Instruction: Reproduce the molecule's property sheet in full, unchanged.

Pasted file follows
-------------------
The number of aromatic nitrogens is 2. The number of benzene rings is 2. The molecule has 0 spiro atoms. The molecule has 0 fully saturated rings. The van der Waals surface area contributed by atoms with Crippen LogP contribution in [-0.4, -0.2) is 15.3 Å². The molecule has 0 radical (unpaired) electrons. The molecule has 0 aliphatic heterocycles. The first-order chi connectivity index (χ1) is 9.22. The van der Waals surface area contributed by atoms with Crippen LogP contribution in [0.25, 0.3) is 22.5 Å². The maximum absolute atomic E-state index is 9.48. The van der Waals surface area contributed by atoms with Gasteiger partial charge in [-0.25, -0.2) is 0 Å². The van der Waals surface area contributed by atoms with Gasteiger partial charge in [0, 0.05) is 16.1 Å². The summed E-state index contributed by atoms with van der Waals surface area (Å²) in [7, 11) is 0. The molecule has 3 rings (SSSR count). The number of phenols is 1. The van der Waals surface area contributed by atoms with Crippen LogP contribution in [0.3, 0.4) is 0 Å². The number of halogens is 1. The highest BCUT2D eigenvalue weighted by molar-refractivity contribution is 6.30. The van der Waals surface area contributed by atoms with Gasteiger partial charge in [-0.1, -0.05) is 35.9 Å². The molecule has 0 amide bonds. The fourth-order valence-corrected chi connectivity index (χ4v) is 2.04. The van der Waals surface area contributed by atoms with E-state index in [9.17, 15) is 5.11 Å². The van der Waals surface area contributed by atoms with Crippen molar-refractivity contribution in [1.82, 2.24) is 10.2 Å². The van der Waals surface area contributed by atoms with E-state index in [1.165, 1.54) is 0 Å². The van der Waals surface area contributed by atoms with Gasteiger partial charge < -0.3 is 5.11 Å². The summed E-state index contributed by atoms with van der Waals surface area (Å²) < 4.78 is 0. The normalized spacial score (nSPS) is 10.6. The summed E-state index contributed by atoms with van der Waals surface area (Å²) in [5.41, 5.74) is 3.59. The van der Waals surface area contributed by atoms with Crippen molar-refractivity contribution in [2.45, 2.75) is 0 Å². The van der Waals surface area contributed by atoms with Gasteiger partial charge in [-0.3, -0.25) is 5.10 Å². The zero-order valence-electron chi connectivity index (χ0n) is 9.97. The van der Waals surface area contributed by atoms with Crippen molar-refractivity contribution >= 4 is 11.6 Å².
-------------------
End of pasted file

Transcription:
The number of aromatic nitrogens is 2. The number of benzene rings is 2. The molecule has 0 spiro atoms. The molecule has 0 fully saturated rings. The van der Waals surface area contributed by atoms with Crippen LogP contribution in [-0.4, -0.2) is 15.3 Å². The molecule has 0 radical (unpaired) electrons. The molecule has 0 aliphatic heterocycles. The first-order chi connectivity index (χ1) is 9.22. The van der Waals surface area contributed by atoms with Crippen LogP contribution in [0.25, 0.3) is 22.5 Å². The maximum absolute atomic E-state index is 9.48. The van der Waals surface area contributed by atoms with Gasteiger partial charge in [-0.25, -0.2) is 0 Å². The van der Waals surface area contributed by atoms with Gasteiger partial charge in [0, 0.05) is 16.1 Å². The summed E-state index contributed by atoms with van der Waals surface area (Å²) in [7, 11) is 0. The molecule has 3 rings (SSSR count). The number of phenols is 1. The van der Waals surface area contributed by atoms with Crippen LogP contribution in [0.3, 0.4) is 0 Å². The number of halogens is 1. The highest BCUT2D eigenvalue weighted by molar-refractivity contribution is 6.30. The van der Waals surface area contributed by atoms with Gasteiger partial charge in [-0.1, -0.05) is 35.9 Å². The molecule has 0 amide bonds. The fourth-order valence-corrected chi connectivity index (χ4v) is 2.04. The van der Waals surface area contributed by atoms with E-state index in [9.17, 15) is 5.11 Å². The van der Waals surface area contributed by atoms with Crippen molar-refractivity contribution in [1.82, 2.24) is 10.2 Å². The van der Waals surface area contributed by atoms with E-state index in [1.165, 1.54) is 0 Å². The van der Waals surface area contributed by atoms with Gasteiger partial charge < -0.3 is 5.11 Å². The summed E-state index contributed by atoms with van der Waals surface area (Å²) < 4.78 is 0. The normalized spacial score (nSPS) is 10.6. The summed E-state index contributed by atoms with van der Waals surface area (Å²) in [5.41, 5.74) is 3.59. The van der Waals surface area contributed by atoms with Crippen molar-refractivity contribution in [2.45, 2.75) is 0 Å². The van der Waals surface area contributed by atoms with Gasteiger partial charge in [-0.3, -0.25) is 5.10 Å². The zero-order valence-electron chi connectivity index (χ0n) is 9.97. The van der Waals surface area contributed by atoms with Crippen molar-refractivity contribution >= 4 is 11.6 Å².